This is my last in the series of lessons from the greatest salesperson there ever was—Jesus of Nazareth. And this one deals with a topic at the forefront of today’s sales education: being customer-centric. Jesus set the very first example of this vital sales quality.
Disclaimer: In this series, we’re examining the sales techniques of Jesus of Nazareth, the greatest salesperson of all time.
This doesn’t mean I’m taking some kind of jaded view of Jesus, and only characterizing him as a salesperson. Nor does it mean I’m stepping all over religious toes and pushing Christianity. I am simply and only focusing on lessons we can learn from someone whose “product” is still selling incredibly well after an unimaginable two thousand years—and this is two thousand years after he himself is no longer walking the Earth. There certainly must be lessons there to learn—and there are.
The Greatest, the Biggest, and the Best
Today, it is not uncommon for salespeople—or anyone, for that matter—to engage in arguments on who is the greatest or the best. It was no different in Jesus’s time, and in fact, there is an account in the book of Luke (chapter 22, verses 24-30) of an argument between the disciples of which one of them was the greatest.
Jesus told them that there are kings ruling humanity, and even those that rule kings. But he told the disciples that they should not be that way—that the greatest among them should become the youngest, and the one acting as chief should be ministering. He asked which is greater, the one seated at the table, or the servant waiting on him? He pointed out that he was in their midst ministering to them.
To Serve or Be Served
If we look at being a servant in light of sales, we see that serving applies to a customer. Let’s face it, everyone wants to be a customer. We all want to experience perfect service—at the restaurant, at the airport, airplane, spa, hotel, the theater.
When it comes to serving others, though, it can be a totally different story. Many don’t really want to serve others, or at the least they don’t enjoy it.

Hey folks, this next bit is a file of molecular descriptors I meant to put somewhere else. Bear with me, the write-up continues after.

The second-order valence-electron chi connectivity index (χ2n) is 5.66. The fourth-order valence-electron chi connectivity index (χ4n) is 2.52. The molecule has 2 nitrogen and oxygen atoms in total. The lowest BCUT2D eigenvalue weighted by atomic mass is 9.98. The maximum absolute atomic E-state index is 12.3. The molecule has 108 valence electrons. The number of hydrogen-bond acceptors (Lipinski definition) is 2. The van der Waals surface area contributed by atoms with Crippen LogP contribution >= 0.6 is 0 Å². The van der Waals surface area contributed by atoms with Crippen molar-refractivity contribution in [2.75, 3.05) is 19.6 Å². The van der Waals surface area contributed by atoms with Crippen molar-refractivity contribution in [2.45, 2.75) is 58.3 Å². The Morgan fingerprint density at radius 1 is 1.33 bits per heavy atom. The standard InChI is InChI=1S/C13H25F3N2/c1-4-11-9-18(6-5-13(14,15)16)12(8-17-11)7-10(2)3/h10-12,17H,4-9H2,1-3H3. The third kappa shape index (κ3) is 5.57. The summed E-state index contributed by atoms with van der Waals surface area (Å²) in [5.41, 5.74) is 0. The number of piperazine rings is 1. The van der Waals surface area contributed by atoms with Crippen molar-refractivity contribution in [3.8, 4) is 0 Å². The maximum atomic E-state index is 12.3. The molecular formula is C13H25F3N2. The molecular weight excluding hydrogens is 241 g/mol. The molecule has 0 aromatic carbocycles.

As we can see, nothing has changed in 2,000 years. We can learn a vital lesson from Jesus here—he was the first customer-centric teacher in the world. He stated that the greatest among them should be like the one who serves.
In the next account I will cite, Jesus set an example instead of giving a lecture or a talk, and a few of the disciples, frankly, didn’t quite get it. He was actually demonstrating, through his actions, what he was previously describing with words, quietly demanding that the disciples glean the lesson through experience. You can find this famous story about Jesus washing the feet of the disciples at the last supper in John 13, verses 1-20.
During the meal, Jesus arose and obtained a basin and filled it with water. He began to wash the feet of each of the disciples. His chief disciple, Peter, questioned him and even refused to have Jesus perform this act. Jesus countered that if Peter didn’t allow it, he would no longer be part of this very exclusive group.
Jesus told them that just as he had washed their feet, so should they behave in the same manner to others.
Leading by Example
In both of these stories, but especially in the second one above, Jesus was leading by example. He was actually performing an act that was normally done by the lowest person in a hierarchy.
Today such a thing would also be viewed as either outrageous or exceptional. Let’s say a group of businesspeople from a company were traveling to a retreat. What is the normal behavior in such a situation? The lessor employees would be attempting to assist the C-levels: “Can I carry your luggage? Can I help you get into the plane? Here, you can have the better seat.” And so on.
But following Jesus’s example, it would be turned around. The CEO would be grabbing the luggage of the lowest employee present and carrying it. Normally that would never happen—the CEO is used to being served and wouldn’t be likely to change.
Putting aside any religious significance, this lesson could be taken as a boss setting an example for their employees so that they truly understand what being served means. Only through the implementation of a service culture, executed from top down, can a real customer-centric approach be successful. This is the radical change we need to see in many companies today.
Elsewhere in History
Elsewhere in history, we can see a very similar demonstration of this same principle. As can be seen in the film Gandhi, there was a time when Mahatma Gandhi, in a meeting, took the tea being served by a servant, and served it himself to each one of the meeting attendees. This was in the same spirit—an example of leadership.
Lessons for Sales
What do we learn from all of this for sales? First, we learn that we actually serve our customers. Second, as sales leaders, we serve our salespeople.
Lastly, though, it can be seen that leading by example happens through actions, not by words. In fact, our actions either underscore our words—or show our verbal claims to be totally false.
There are many people whose actions do not match their words. It’s like a mismatched pair of shoes, one for the words and one for the actions. It’s easy to talk, but not so easy to actually demonstrate through your actions that you really mean what you say.
As a sales manager, lead by example and, above all, have your actions match your words.